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How can we prove that magnetic field lines inside a bar magnet will look like as shown in the first image? By what experiment did we find this? You may say we found this by placing cardboard on the magnet and then sprinkling iron filings on it and then, you say, and the pattern shown in the 2nd image emerged. Yes, but the pattern that emerged is representative of the magnetic field due to the magnet on the plane of cardboard and not of the field inside the magnet. This experiment cannot be used for proving that field inside will be as shown in the first image.

enter image description here enter image description here

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  • $\begingroup$ You may derive an equation of field lines trajectory and arrive at this pattern $\endgroup$
    – Orion_Pax
    Jan 27, 2022 at 11:42
  • $\begingroup$ No magnetic charges so no source or sink of field lines. All are loops. Some go very far away. $\endgroup$
    – Dan
    Jan 28, 2022 at 13:04
  • $\begingroup$ It still doesn't prove that the field will be parallel to the magentas shown in the image. $\endgroup$
    – Osmium
    Jan 28, 2022 at 15:00
  • $\begingroup$ You can treat it like magnetic dipole and think in terms of electrostatic dipole . $\endgroup$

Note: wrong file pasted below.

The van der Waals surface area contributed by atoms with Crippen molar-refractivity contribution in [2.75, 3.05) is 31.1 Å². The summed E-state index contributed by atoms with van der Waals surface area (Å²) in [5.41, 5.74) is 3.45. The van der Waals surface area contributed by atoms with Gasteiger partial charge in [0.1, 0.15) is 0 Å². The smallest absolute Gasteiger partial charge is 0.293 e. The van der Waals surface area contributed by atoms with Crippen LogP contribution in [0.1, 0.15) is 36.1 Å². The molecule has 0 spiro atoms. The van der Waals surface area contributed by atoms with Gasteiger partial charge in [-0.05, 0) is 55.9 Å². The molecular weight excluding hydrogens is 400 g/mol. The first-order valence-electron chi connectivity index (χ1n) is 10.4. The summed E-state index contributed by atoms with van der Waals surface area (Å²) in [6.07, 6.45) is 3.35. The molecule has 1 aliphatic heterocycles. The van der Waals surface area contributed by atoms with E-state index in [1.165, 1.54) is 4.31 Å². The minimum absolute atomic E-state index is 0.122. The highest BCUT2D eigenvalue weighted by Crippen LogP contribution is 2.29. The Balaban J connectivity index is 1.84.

– Orion_Pax
    Jan 28, 2022 at 15:08
  • $\begingroup$ I think it has something to do with ferromagnetism or something. I have not read about it. $\endgroup$
    – Osmium
    Jan 28, 2022 at 16:48

1 Answer 1

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How can we prove that magnetic field lines inside a bar magnet will look like as shown in the first image? By what experiment did we find this?
I am not aware of any experiment. At most, you could build a sandwich of bar magnet - paper - iron filings - paper - bar magnet. After removing the two uppermost layers, one looks again at the filings. I don't expect any other pattern than on your picture.

The more interesting consideration is why does the magnetic field distribute as shown by the iron filings. For this purpose, it is sufficient to consider the atoms or, even more in detail, the unpaired electrons of the magnetic material.
Each electron is at the same time an electric charge and a magnetic dipole. In some materials with unpaired electrons in the atoms, the atoms organize themselves in such a way that their magnetic dipoles have in summary orientation over the whole material and are a permanent magnet.

Thus, it becomes clear why the magnetic field looks the way it does when observed from the iron filings. The common alignment of the atomic dipoles lead to a largely homogeneous magnetic field in the material. However, since a magnetic field also chooses the path of least resistance, the magnetic field in bar magnets clearly emerges laterally to form shorter loops.

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